Restaurant Development & Design

July-August 2015

restaurant development + design is a user-driven resource for restaurant professionals charged with building new locations and remodeling existing units.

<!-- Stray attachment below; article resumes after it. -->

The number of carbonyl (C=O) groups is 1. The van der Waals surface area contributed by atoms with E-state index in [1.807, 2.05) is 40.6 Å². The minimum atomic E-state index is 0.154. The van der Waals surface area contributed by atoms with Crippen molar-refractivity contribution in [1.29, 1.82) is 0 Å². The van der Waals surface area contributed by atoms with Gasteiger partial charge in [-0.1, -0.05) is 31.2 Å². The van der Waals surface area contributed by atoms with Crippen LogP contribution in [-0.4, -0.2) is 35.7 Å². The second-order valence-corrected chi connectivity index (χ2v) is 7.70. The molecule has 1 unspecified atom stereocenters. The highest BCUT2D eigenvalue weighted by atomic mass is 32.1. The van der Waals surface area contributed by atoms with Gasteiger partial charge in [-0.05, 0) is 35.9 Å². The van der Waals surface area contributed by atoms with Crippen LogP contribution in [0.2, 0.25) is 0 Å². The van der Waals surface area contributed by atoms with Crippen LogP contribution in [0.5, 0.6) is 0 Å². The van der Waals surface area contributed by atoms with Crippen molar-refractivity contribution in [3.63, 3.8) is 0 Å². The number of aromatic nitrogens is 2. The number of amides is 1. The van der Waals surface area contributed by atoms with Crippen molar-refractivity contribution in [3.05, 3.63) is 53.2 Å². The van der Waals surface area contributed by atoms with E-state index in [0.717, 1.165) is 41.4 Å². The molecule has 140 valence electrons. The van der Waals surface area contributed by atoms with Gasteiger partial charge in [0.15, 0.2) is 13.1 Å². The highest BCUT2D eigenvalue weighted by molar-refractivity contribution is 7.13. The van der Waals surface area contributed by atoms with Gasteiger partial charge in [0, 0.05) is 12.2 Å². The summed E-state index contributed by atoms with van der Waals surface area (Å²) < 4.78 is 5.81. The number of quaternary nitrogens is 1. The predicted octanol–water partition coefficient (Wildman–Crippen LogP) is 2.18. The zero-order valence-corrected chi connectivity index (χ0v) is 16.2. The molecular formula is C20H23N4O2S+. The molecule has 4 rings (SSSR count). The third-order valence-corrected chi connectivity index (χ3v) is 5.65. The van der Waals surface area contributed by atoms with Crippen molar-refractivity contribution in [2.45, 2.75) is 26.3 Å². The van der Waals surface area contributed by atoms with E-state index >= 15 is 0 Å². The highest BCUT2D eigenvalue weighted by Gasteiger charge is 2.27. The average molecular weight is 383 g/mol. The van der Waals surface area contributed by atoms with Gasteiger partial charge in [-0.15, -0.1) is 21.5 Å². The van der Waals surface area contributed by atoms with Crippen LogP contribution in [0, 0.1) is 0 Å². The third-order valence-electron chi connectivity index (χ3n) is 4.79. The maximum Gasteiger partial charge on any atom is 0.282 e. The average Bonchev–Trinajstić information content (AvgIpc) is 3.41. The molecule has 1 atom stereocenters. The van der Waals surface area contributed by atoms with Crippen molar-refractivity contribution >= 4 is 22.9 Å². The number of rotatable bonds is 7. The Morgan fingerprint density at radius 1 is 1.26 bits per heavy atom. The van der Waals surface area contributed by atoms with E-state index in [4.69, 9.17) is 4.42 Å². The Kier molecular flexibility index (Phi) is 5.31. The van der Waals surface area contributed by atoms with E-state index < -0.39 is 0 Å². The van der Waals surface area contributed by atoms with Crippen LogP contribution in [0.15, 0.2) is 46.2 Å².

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J U L Y / A U G U S T 2 0 1 5 • r e s t a u r a n t d e v e l o p m e n t + d e s i g n • 6 3 Form + Function R estaurant queuing evokes different responses in people depending on their relation- ship to the line. If you're an operator standing at the front of a long, snaking line, you're happy. Business is good. If you're a customer joining the end of a long, snaking line, however, you're probably not happy. You're probably hungry and possibly in a hurry. Keeping guests happy by making that wait as short and painless as possible requires good queue design and management strategies. We turned to three prolifc design consultants — Bob Welty, Andy Simpson and Tom Kowalski — for some tips on how to get it right. The End of the Line Consumers make a decision when they walk in the door and see a line. Is it worth it? Preventing a line from stack- ing up in the front of the store repre- sents one of the biggest challenges, ac- cording to Bob Welty, executive creative director of WD Partners. "One of the things we've seen is, if people come by and see a big line, they will pass," he says. "This is a cardinal sin. You have to keep them away from the front door. It's an art to lay out the area so that you pull them deeper into the space." Speaking of the front door, open- ing it should not be one of the barriers to entry. Tugging at a heavy door does not start the queuing experience in a positive manner, particularly for elderly guests, moms with kids in tow or guests with special needs. Once customers enter the opera- tion, they should understand imme- diately what to do and where to go to enter the end of the queue. They should not feel confused or foolish. Welty says he likes to create an 8-foot diam- eter space in the entryway for guests. "We call it our orientation zone," he explains, where guests can experience visual cues guiding them to line up to place their order. Andy Simpson, chief creative of- fcer at Restaurant Design and Devel- opment and a consultant with Results Thru Strategy, cautions that an operator should not need signage to let guests know where to queue up. "If you need a sign, it means there is something you've missed as far as visual cues, like light- ing or fooring," he says. For instance, narrow beam spots can provide a "fol- low the dots" scenario on the foor. He likes the lighted arrow trained on the foor that he saw at one concept. Wait time has to do with speed of service and the expectations surround- ing that speed. Tom Kowalski, senior director of restaurant experience at Interbrand Design Forum, points out the difference between QSR and fast-casual lines. "In QSR, the line is typically bunched up in front of the order coun- ter. You're in a crowd. With fast casual, it's a part of the experience, and it's not necessarily a negative thing." Even if it's crowded in a QSR, a BY CAROLINE PERKINS, Contributing Editor On Queue Keeping guests happy by making that wait as short and painless as possible requires good queue design and management strategies.

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